Rebelle (War Witch) . Kim Nguyen releases the movie through Canada, although the movie is from Republic of Congo in Africa. A 12 year old girl abducted by rebels. Brutal, tough movie.
Noor is a Pakistanian movie portraying a male broken free from the Pakistani Khusras trying to find a girl to live. He steals a truck and goes on a journey for a lake that grants wishes. Adorable little tale, but not without faults. Mesmerizing country customs and people as we cross the great landscapes and mountains.
Kazoku no kuni (Our Homeland) is a Japanese movie by female director Yong-hi Yang. The family son is sent back to Japan briefly for treatment after having lived in North Korea for the majority of his life. The father is a member of the association of North Korea in Japan, which along with donations granted the temporarily leave. The son is accompanied by another North Korean for surveillance. The man merely sits outside and silently monitor the conversations as the son is struggling to keep his emotions under control in order not to be overwhelmed by the vastly different society. We mainly follow the daughters perspective - which is very much the director herself impersonated, with slight alterations.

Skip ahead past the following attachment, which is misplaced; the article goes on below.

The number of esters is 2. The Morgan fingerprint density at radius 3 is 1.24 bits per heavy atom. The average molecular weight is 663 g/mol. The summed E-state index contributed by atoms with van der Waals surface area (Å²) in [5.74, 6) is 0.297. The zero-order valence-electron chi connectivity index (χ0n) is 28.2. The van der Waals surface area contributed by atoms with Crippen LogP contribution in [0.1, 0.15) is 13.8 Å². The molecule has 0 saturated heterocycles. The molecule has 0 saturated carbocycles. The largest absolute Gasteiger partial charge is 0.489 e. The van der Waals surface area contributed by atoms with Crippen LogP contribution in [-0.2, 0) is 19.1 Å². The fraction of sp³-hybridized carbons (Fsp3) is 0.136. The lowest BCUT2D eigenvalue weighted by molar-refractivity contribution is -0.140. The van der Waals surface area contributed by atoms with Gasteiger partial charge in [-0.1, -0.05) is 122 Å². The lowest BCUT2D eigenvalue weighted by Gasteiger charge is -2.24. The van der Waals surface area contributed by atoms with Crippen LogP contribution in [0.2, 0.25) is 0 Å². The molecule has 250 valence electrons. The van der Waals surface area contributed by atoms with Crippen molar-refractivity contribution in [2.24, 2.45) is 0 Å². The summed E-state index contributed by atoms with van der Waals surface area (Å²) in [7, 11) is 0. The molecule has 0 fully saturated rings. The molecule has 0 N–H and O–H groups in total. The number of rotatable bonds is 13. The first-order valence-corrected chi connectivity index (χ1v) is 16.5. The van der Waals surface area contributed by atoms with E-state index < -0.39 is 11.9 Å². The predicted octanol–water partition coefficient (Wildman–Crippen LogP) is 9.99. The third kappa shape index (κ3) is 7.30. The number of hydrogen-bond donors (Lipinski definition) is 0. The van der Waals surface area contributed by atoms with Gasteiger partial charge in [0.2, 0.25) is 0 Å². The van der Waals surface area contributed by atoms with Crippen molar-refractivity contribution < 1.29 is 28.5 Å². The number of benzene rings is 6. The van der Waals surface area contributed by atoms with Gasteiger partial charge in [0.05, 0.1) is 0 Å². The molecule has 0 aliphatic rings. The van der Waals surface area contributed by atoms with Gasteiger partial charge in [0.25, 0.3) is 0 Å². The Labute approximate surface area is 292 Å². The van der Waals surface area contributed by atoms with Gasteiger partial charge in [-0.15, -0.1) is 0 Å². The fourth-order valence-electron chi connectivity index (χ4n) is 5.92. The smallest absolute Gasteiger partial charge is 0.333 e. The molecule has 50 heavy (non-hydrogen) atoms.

NOTE: In reality she actually has three brothers in North Korea whereas one of them died. After creating this film and her previous documentaries, she is not allowed to meet them anymore. Yong-hi is a cheerful individual despite this, reassuring us that the brothers support her from over the border despite not able to see her films.
As a film done with a very small budget and just two weeks of shooting, there are a few minor mistakes in the filming and the camera is slightly shaky which doesn't really mix well with the quiet mood. The actors did very well, being some more well known names than this budget would normally allow. The main character, the little sister is portrayed as someone who shows emotions and speaks up for herself. Yong-hi states that the actress is a lot more lively than she herself was during this period. Perhaps this and various other instances would have made more impact with less dramatic effects. Yong-hi has only made documentaries in the past, for this movie she worked together with Ik-Joon Yang (Breathless), perhaps overcompensating so that it wouldn't feel like her previous works. In any case, the result is still a strong, touching tale of a family stuck between two countries.